Reviewer 2 (Dr. Esther Sebastián-González) Here, I have reviewed a revised pre-registration manuscript title ‘Is behavioural flexibility related to foraging and social behaviour in a rapidly expanding species?’. I reviewed this pre-registration previously. I have to admit that I find this revision is in a much better shape than the previous version (great job!). Authors have addressed each comment in details – thank you for doing this! Overall, I still find experimentally inducing varied level of behavioural flexibility interesting. Here are some comments authors may want to take into consideration during their final revision/write up: 1) P1 alternative 2: if this prediction turns out to be true, it would be interesting to analyse the type of food. In particular, the contents of the chosen food type by an individual. This may provide information about the relationship between behavioural flexibility and foraging 'success' (e.g. more behaviourally flexible individuals may chose particular food type that has relatively more fat, high calories etc). 2) In this revised version, authors have provided more ecological information about the study species than the previous one (great job!). However, I still find the information about grackles’ sociality missing – this will be related to your H2 hypothesis regarding social behaviours. While I assume grackles are social species, I prefer to read a clear statement/ fact about this species (if possible). 3) I apologise for not spotting this in the earlier version. The predictions for social bonding (both in quantity and quality) suggest that records will be taken during the out-of-breeding season. However, the examples of social behaviours that authors provide in their hypothesis suggests otherwise (i.e. data will be collected during the breeding season). I wonder whether the authors are planning to conduct observation during the breeding season? If so, would authors make similar predictions? Perhaps authors could clarify this further. From my opinion, on the one hand, taking records during the breeding season may add an addition confounding variable and complicate the understanding between behavioural flexibility and social behaviours - In this case, authors shall conduct observation during the non-breeding season. On the other hand, conducting observation during the breeding season may provide interesting data to understand the relationship between the level of behavioural flexibility and mating strategies (e.g. more flexible individuals may use several strategies to gain access to females than less flexible individuals). Perhaps authors could clarify this further, too? 5) H3 is actually an interesting hypothesis – it relates behavioural flexibility and habitats choice. The two variables, foraging choices and microhabitat types, are indeed tightly correlated. Authors shall pay particular attention when testing the hypothesis. 6) Last and a more trivial comment: In ‘C. Hypothesis’, using ‘behavioural flexibility’ would not be helpful. Perhaps adding what behavioural flexibility would relate to may be useful, for example, H1: Behavioural flexibility and foraging behaviour (or in foraging context, something alike); H2: Behavioural flexibility and social behaviour (or in social context, something alike).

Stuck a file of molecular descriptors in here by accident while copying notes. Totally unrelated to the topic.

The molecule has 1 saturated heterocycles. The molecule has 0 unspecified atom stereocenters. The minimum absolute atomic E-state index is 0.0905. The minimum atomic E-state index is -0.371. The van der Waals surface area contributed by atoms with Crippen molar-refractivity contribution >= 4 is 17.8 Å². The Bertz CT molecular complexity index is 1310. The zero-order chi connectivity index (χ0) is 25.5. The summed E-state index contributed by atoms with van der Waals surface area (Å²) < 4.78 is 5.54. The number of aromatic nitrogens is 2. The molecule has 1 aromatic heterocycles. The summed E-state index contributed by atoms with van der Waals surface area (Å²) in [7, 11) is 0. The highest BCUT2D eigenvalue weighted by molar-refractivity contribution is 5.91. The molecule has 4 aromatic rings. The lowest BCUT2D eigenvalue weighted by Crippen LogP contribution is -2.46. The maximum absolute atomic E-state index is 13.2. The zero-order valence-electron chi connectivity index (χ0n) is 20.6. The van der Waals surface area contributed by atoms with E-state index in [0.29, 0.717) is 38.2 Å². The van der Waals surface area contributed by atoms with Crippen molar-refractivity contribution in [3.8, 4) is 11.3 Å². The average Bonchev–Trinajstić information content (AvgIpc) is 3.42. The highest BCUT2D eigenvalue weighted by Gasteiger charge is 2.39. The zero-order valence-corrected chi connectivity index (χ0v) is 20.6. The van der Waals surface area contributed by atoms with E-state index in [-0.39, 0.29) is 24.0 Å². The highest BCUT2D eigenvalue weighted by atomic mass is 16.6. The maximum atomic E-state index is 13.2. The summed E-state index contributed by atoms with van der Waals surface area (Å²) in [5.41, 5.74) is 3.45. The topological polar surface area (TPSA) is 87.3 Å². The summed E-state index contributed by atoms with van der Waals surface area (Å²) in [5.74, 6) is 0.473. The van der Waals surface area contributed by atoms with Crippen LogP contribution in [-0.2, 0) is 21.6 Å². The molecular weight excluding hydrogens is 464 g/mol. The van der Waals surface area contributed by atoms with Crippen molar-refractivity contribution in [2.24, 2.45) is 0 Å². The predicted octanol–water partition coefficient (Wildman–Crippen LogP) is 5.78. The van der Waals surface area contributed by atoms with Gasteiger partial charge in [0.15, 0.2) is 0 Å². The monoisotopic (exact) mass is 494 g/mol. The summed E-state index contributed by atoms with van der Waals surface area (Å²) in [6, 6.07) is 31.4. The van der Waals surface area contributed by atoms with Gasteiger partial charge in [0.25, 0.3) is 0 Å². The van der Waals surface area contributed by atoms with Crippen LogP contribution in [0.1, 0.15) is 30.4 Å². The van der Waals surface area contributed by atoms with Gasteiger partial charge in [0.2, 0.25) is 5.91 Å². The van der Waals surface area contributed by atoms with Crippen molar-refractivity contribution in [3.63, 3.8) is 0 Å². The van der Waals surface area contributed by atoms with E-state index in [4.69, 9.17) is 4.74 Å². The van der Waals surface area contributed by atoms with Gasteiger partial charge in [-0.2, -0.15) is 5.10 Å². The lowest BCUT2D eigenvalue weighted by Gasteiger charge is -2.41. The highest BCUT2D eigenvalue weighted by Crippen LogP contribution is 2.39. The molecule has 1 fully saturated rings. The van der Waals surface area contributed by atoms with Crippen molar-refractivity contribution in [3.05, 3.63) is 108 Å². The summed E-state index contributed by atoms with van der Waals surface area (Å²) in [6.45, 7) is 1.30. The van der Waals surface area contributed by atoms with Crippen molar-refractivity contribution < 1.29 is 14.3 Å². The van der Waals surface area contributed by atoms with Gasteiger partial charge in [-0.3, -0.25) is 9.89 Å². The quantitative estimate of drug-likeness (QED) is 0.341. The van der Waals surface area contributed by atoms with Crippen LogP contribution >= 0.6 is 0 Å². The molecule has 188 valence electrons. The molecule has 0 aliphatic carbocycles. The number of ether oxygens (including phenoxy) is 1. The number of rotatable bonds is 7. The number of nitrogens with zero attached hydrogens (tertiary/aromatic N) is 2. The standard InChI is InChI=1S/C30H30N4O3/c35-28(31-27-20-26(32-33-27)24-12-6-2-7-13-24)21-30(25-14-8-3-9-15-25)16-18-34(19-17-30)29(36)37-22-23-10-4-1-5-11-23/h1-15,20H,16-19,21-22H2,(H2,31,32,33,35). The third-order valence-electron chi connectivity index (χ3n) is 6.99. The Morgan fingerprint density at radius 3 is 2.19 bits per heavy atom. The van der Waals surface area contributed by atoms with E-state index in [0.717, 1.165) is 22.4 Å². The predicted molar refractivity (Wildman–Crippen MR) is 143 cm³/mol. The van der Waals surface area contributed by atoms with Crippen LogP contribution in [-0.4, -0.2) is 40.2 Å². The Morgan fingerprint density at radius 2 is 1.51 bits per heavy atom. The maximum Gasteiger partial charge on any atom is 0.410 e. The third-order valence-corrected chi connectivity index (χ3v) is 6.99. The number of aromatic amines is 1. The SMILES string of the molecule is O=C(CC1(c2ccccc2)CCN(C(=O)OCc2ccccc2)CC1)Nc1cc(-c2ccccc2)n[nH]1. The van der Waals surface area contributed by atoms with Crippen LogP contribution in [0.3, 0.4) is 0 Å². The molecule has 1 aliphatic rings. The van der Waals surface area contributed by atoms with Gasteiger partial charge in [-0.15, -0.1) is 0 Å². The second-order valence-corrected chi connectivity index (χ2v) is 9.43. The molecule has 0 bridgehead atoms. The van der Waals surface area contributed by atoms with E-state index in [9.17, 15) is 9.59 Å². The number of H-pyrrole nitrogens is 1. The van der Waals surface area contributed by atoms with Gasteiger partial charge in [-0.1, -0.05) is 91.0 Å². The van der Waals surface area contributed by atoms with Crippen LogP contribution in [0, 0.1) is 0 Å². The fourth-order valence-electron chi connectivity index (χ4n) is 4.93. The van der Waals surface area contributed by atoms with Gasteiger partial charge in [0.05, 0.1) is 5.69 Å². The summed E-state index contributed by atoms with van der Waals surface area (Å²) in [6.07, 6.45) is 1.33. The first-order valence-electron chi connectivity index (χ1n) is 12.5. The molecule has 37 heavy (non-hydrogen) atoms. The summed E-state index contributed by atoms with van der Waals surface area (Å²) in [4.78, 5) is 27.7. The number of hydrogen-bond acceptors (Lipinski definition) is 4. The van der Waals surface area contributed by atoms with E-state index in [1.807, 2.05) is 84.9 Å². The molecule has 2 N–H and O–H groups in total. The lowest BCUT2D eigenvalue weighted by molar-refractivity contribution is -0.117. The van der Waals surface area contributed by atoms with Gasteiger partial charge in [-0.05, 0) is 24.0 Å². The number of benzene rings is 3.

Reviewed by Esther Sebastián González, 29 May 2019
Reviewed by Pizza Ka Yee Chow, 15 Jun 2019
Evaluation round #116 Mar 2019
DOI or URL of the preprint: 10.17605/OSF.IO/GCA5V
Version of the preprint:
Decision by Julia Astegiano
Dear Dr. Corina Logan and co-authors,
Thank you for submitting your preregistration “Is behavioral flexibility related to foraging and social behavior in a rapidly expanding species? ” to PCI Ecology. My sincere apologies for the delay in giving you a first answer.
Dr. Esther Sebastián-González, an anonymous reviewer and myself have now reviewed your preregistration. You will find our general and specific comments below. I hope that they will help to improve your project. We all agree that this is an interesting, original and timely project. However, Dr. Sebastián González have some concerns on your hypotheses and the way you will carry out fieldwork related to the characterization of foraging and social behavior. Reviewer 2 suggests that (1) you should include general background information supporting your hypotheses, (2) reformulate your hypotheses to include the alternative predictions, and (3) rethink about how you will measure and characterize some of your variables. I agree with all their comments and suggestions, and I have some additional ones in the same line that are explained below.